Cannabis and antidepressants both promote happy brain chemicals and even create new brain cells. However, taking both drugs at the same time can lead to potentially dangerous interactions. Some antidepressants should not be mixed with cannabis, while others are much more compatible. Find out more below.
Cannabis and mental health are controversial and sometimes paradoxical. Some cannabis smokers use weed to set their mood, and some even use weed to get out of bed in the morning. For others, cannabis causes paranoia and other mood disorders. There are conflicting views on cannabis and depression in public health. Some practitioners believe that cannabis can help alleviate some symptoms, while others believe that excessive cannabis use leads to symptoms of depression and interacts dangerously with regular drugs for this condition.
Cannabis and mental health: a complex relationship
Cannabis affects everyone differently, especially when it comes to mental health. Most people who are familiar with this herb’s effects will testify that it is reliable in improving mood. A few hits in the joint can boost dopamine levels, reduce nervousness and benefit the body.
These effects have helped many people around the world cope with certain mental health issues. However, studies have linked cannabis to the adverse impacts on mental health. Although no studies indicate a direct link between cannabis and depression, surveys report high levels of depression among cannabis smokers compared to non-smokers. Cannabis can also cause deeper psychological problems in some people. The psychotropic effect of weed can cause symptoms of schizophrenia and psychosis – severe mental disorders – in people prone to such disorders.
Cannabis and antidepressants
Surprisingly, over 260 million people worldwide suffer from depression and millions take antidepressants to manage their symptoms. However, people with depression are more likely to smoke cannabis. Both weed and antidepressants cause profound short- and long-term changes in the brain and often react with each other. Before delving into the safety of this combination, let’s explore the unique effects of both drugs.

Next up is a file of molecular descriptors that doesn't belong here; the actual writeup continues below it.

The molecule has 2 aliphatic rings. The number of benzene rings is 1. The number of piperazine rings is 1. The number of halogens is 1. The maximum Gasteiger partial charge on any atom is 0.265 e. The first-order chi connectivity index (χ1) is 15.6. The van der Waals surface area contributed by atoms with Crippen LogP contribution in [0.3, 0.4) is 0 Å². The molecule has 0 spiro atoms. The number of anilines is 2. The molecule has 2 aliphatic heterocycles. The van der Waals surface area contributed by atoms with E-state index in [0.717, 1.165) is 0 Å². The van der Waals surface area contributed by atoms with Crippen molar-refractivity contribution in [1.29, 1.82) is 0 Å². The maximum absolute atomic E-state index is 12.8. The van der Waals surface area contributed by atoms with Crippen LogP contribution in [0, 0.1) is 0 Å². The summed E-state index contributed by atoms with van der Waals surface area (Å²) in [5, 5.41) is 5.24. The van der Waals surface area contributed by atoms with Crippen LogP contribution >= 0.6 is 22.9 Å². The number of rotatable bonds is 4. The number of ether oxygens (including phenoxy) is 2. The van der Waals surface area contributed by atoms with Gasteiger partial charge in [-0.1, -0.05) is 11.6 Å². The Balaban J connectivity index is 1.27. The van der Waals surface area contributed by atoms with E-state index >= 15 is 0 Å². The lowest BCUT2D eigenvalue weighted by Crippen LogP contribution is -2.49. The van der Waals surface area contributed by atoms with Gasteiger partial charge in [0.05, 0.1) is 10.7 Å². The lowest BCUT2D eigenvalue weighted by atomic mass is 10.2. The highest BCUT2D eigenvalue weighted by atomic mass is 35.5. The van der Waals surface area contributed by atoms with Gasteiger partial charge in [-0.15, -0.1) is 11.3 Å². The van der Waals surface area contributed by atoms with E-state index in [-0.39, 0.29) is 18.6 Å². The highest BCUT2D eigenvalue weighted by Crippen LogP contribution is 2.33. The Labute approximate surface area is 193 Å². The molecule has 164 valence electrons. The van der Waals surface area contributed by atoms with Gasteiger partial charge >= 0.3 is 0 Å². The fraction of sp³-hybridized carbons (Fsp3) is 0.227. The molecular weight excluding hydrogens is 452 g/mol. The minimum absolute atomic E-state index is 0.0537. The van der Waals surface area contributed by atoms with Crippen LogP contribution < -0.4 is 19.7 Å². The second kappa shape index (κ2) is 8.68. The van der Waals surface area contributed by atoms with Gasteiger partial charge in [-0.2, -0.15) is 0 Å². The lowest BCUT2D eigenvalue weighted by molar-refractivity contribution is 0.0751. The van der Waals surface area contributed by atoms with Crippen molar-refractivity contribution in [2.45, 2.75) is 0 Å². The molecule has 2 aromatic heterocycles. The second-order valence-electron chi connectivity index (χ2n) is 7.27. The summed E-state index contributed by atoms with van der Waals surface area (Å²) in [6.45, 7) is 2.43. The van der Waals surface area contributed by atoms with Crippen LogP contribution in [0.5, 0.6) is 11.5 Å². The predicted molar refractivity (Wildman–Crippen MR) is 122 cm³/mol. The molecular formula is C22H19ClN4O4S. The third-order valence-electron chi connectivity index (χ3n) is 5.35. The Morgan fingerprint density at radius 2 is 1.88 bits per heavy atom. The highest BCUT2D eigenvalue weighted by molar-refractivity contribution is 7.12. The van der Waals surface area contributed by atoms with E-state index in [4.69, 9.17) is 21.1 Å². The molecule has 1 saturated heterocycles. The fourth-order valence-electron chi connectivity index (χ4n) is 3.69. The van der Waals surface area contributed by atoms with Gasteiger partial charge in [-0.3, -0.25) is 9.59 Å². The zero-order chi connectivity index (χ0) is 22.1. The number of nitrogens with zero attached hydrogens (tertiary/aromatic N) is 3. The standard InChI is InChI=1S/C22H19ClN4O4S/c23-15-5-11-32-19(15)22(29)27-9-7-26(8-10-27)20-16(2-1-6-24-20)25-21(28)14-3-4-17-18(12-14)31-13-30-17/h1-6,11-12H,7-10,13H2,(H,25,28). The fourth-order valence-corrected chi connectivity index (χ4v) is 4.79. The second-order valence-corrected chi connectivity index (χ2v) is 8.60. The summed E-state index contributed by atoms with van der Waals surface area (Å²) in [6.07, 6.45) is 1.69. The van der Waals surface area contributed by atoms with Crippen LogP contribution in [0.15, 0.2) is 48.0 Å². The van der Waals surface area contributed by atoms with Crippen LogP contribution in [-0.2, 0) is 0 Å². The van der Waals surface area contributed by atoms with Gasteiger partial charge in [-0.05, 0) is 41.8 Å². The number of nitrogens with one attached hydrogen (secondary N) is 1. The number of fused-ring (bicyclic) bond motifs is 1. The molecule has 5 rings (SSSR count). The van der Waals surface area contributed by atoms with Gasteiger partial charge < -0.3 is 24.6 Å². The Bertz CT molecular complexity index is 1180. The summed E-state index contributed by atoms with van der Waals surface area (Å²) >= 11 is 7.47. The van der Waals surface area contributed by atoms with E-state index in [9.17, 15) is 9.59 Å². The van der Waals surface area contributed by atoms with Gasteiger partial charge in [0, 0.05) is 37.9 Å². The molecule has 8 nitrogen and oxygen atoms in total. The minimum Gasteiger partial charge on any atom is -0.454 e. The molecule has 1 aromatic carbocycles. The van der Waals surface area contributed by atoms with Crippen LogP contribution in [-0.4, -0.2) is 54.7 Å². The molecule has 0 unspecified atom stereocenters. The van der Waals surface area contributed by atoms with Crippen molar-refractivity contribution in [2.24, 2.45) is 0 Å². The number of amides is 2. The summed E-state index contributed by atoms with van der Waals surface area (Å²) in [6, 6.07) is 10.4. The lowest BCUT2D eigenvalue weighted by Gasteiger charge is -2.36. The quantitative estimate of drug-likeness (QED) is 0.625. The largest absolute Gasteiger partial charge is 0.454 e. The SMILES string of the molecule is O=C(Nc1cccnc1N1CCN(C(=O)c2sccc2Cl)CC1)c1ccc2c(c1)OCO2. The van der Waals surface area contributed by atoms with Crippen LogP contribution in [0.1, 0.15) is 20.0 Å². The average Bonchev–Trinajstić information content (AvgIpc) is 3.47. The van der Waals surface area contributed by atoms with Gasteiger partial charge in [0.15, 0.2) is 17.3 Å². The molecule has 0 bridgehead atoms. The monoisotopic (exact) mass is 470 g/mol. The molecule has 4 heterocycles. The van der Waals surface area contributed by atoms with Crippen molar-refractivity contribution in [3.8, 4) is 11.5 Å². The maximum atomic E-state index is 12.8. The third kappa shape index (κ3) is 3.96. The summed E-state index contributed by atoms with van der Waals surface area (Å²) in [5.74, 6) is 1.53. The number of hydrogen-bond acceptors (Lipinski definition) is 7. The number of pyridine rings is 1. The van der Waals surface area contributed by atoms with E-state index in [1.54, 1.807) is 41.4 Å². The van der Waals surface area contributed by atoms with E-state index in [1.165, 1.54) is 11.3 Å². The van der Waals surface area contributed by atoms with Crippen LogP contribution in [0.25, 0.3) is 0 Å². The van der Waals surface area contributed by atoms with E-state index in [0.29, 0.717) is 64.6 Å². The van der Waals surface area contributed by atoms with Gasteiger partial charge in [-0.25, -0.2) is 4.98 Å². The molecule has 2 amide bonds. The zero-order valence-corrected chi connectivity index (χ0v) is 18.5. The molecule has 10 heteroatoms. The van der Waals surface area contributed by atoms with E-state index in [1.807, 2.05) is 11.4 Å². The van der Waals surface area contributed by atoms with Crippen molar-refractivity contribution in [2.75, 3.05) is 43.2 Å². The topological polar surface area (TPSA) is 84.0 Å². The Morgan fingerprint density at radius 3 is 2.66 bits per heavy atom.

How does cannabis affect the body?
Cannabis interacts with several important physiological systems. As the name suggests, cannabinoids primarily target the endocannabinoid system (ECS). The ECS plays a fundamental role in regulating many other systems, helping the body maintain biological balance, also known as homeostasis. The ECS consists of three main components: receptors that signal molecules (endocannabinoids) and enzymes that create and break down these molecules. Interestingly, cannabinoids such as THC have a similar molecular structure to endocannabinoids which allows them to bind to the same receptors.
After a joint or bong is drawn in, THC spreads through the alveoli, enters the bloodstream and eventually reaches the brain. There, the molecule binds to CB1 receptors in the endocannabinoid system, producing its psychotropic effect, a high. This binding also increases dopamine levels and neuronal activity in the brain. Dopamine also plays a role in the brain’s reward system and makes us feel happy or behave in a certain way after consuming a certain substance.
How do antidepressants affect the body?
Antidepressants ultimately aim to improve symptoms of depression by altering brain chemistry. While depression has more than one cause, changes in neurochemistry as a result of addiction, emotional life events, or genetic factors could lead to hopelessness, depressed mood, and low self-esteem.
Antidepressants help regulate neurological activity by interacting with systems in the brain that control mood. Some of these chemicals work to increase and lengthen brain chemicals like serotonin in the synaptic space. Research also suggests that antidepressants (similar to cannabis) improve symptoms of depression by improving neurogenesis rates in the depressed brain.